As for pulling strings to kill the story, this story hit the rumor sites before any reputable reporter even knew about it. It was spreading everywhere. How exactly does Manning stop a TMZ or a Mike Florio from spreading it as the absolute truth? And what do you think paranoid Florio would have said if he’d learned that Manning was trying to talk people out of printing this?

This is the kind of hit-piece journalism that has become the norm. Unethical, paranoid incompetents have taken over the media and they are using false logic and deception to blur reality and spewing conspiracy as fact. This is true in sports as it has become in politics. Honestly, our media needs too be purged. It needs a real code of ethics and serious training in logic, recognizing bias and the fundamentals of journalism. And guys like Florio, need to be ejected by places like NBC.

I hope Manning sues him.

Update: That "reputable" news source Al Jazeera is now claiming they never made any allegations against Manning. They claim they only talked about his career, his treatment and then said that his wife got HGH. That's such obvious bull that it's going to blow up on them.


Kit said...

Huffington Post writer Lydia O'Connor is taking a similar line as Mr. Florio.

Kit said...

"Unethical, paranoid incompetents have taken over the media and they are using false logic and deception to blur reality and spewing conspiracy as fact."

I think a more accurate explanation comes in the form of Mrs. Rowling's characterization of Rita Skeeter of the Daily Prophet in Harry Potter and the Goblet of Fire.

Kit said...

And on that note, a New York Times Magazine writer did a hatchet job on the man who codified our image of Middle America, Norman Rockwell: LINK

tryanmax said...

To guys like Florio, saying "no comment" is tantamount to a confession. And he honestly suggests that saying that would've caused him to walk away!? What a dishonest turd.

AndrewPrice said...

Kit, Huffpo started this along with Al Jazeera, and they don't have the integrity or common sense to know when to back out and print a retraction.

Unfortunately, this has become standard for our journalistic industry. That's why wrote this, not because I feel Manning needs a defense, but because it shows just how twisted journalism has become. It has become the purview of hateful paranoids with agendas who think that the fact they want something to be true must make it so and by God they're going to find a way to make it believable.

AndrewPrice said...

Kit, On Rita Skeeter, again, you've got the leftist Rowlings putting her finger on yet another leftist sin. It's interesting. She's very much like Orwell - a leftist who sees all the problems her side has invented, but lacks to ability to grasp that it's her side doing these things.

I've seen several attacks on Rockwell lately. The biggest problem is that the Middle Class likes him, so the elite want to destroy him. Then add in the fact that he's patriotic, pro-tradition, pro-family, and suggestive conservative and he's worse than Hitler to them.

AndrewPrice said...

tryanmax, Exactly. That's what pisses me off here. Florio is determined to get Manning (just as he was determined to save Brady), and he spews out amazingly hypocritical bull. If Manning had said no comment, he would be writing a flood of articles asking why Manning won't defend himself and claiming that this proves that he must be guilty... just like he is basically doing with Ashley Manning. But Manning commented, so he find amazing reasons to dismiss it, including most incredibly, the very fact of responding meaning he must have something to hide.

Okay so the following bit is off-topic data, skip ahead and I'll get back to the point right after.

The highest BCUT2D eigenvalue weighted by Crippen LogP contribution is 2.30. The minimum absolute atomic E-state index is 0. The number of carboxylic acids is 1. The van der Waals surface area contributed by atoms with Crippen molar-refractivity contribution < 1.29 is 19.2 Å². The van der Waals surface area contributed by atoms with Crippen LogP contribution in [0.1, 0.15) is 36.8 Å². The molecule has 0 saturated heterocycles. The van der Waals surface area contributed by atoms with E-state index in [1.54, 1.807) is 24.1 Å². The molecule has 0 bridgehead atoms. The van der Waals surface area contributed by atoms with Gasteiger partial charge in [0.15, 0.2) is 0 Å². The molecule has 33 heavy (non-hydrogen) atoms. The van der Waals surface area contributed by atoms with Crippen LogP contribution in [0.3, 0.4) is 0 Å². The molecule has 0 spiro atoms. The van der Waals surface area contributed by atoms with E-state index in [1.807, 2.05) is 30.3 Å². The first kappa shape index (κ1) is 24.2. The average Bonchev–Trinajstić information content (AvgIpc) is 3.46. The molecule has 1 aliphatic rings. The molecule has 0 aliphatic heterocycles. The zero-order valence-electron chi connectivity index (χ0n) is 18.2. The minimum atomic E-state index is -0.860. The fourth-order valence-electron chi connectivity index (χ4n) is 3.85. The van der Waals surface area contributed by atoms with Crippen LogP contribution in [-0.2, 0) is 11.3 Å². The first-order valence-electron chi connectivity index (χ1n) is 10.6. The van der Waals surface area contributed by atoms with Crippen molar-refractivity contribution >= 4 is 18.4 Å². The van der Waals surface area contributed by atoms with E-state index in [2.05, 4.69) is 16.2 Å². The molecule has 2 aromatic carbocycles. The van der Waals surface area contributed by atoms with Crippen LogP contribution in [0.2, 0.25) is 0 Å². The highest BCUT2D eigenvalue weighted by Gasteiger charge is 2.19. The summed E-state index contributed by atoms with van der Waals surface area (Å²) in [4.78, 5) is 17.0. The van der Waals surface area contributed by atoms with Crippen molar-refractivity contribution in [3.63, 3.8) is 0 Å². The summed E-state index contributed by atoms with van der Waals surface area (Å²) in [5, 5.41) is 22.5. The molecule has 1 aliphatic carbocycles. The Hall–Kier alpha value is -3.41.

This is the ultimate gotcha. Say nothing = have something to hide. Deny = trying to cover up truth. The more people who deny = the greater the need to cover up.

And then add, admit you lied = just proof that you were telling the truth before and are lying now.

This is how conspiracy works. It turns everything into what the conspiracy spinner wants.

AndrewPrice said...

P.S. I think Al Jazeera now trying to claim that they never said anything about Manning will damage their credibility a lot.

Koshcat said...

Nice take down of Florio. Too bad not enough people will read it. There was much about this story that was bothersome. First, the report that an employee of a clinic admitted that Peyton was even a patient is against HIPPA regulations. Now I believe Peyton did not keep this secret but he does have the right to medical privacy. Second, he was actually an NFL player at the time. The Colts had the rights to him but he was not actively playing. HGH is used to recover from injuries faster so it isn't beyond belief that he might use it after major surgery but hard to argue he was using it as a performance enhancement since he wasn't playing. There is no physical proof he used it; no smoking syringe. So at best it is hearsay and rumors. Finally, who cares if he did? I think most reasonable people would understand the desire to heal faster to get back to playing as they would do the same thing if it meant their career.

I think Manning should sue but I'm not sure who best to sue-probably Al Jazeera. Unfortunately, I'm not sure if Florio can be sued because he is spouting his opinion and he has the right to say any incredibly stupid thing he wants. He should be fired, but that is only my opinion.

AndrewPrice said...

Thanks Koshcat! I wish more people would start reviewing the work of "journalists" for these kinds of things. The whole profession has become venomous with these people playing gotcha and trying to make things true regardless of the evidence.